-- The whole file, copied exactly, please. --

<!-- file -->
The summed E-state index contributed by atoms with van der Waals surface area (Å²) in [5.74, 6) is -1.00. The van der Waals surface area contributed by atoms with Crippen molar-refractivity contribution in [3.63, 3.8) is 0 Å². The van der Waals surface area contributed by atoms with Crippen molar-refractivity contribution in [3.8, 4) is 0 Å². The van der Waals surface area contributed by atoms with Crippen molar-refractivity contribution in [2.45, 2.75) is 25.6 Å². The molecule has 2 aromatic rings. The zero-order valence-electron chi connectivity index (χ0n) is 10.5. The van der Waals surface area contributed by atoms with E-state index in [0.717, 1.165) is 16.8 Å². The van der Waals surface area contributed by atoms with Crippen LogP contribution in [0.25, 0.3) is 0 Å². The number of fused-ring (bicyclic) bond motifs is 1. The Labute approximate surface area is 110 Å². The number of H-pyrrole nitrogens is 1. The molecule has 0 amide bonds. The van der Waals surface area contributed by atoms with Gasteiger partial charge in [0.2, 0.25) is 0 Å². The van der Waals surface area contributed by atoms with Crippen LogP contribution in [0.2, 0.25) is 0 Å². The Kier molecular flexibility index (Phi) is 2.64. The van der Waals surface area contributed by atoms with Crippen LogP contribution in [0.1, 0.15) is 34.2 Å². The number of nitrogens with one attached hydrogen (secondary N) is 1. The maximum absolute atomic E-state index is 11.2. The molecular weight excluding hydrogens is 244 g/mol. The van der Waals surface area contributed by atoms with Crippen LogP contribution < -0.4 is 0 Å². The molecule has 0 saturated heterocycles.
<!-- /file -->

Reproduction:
The summed E-state index contributed by atoms with van der Waals surface area (Å²) in [5.74, 6) is -1.00. The van der Waals surface area contributed by atoms with Crippen molar-refractivity contribution in [3.63, 3.8) is 0 Å². The van der Waals surface area contributed by atoms with Crippen molar-refractivity contribution in [3.8, 4) is 0 Å². The van der Waals surface area contributed by atoms with Crippen molar-refractivity contribution in [2.45, 2.75) is 25.6 Å². The molecule has 2 aromatic rings. The zero-order valence-electron chi connectivity index (χ0n) is 10.5. The van der Waals surface area contributed by atoms with E-state index in [0.717, 1.165) is 16.8 Å². The van der Waals surface area contributed by atoms with Crippen LogP contribution in [0.25, 0.3) is 0 Å². The number of fused-ring (bicyclic) bond motifs is 1. The Labute approximate surface area is 110 Å². The number of H-pyrrole nitrogens is 1. The molecule has 0 amide bonds. The van der Waals surface area contributed by atoms with Gasteiger partial charge in [0.2, 0.25) is 0 Å². The van der Waals surface area contributed by atoms with Crippen LogP contribution in [0.2, 0.25) is 0 Å². The Kier molecular flexibility index (Phi) is 2.64. The van der Waals surface area contributed by atoms with Crippen LogP contribution in [0.1, 0.15) is 34.2 Å². The number of nitrogens with one attached hydrogen (secondary N) is 1. The maximum absolute atomic E-state index is 11.2. The molecular weight excluding hydrogens is 244 g/mol. The van der Waals surface area contributed by atoms with Crippen LogP contribution < -0.4 is 0 Å². The molecule has 0 saturated heterocycles.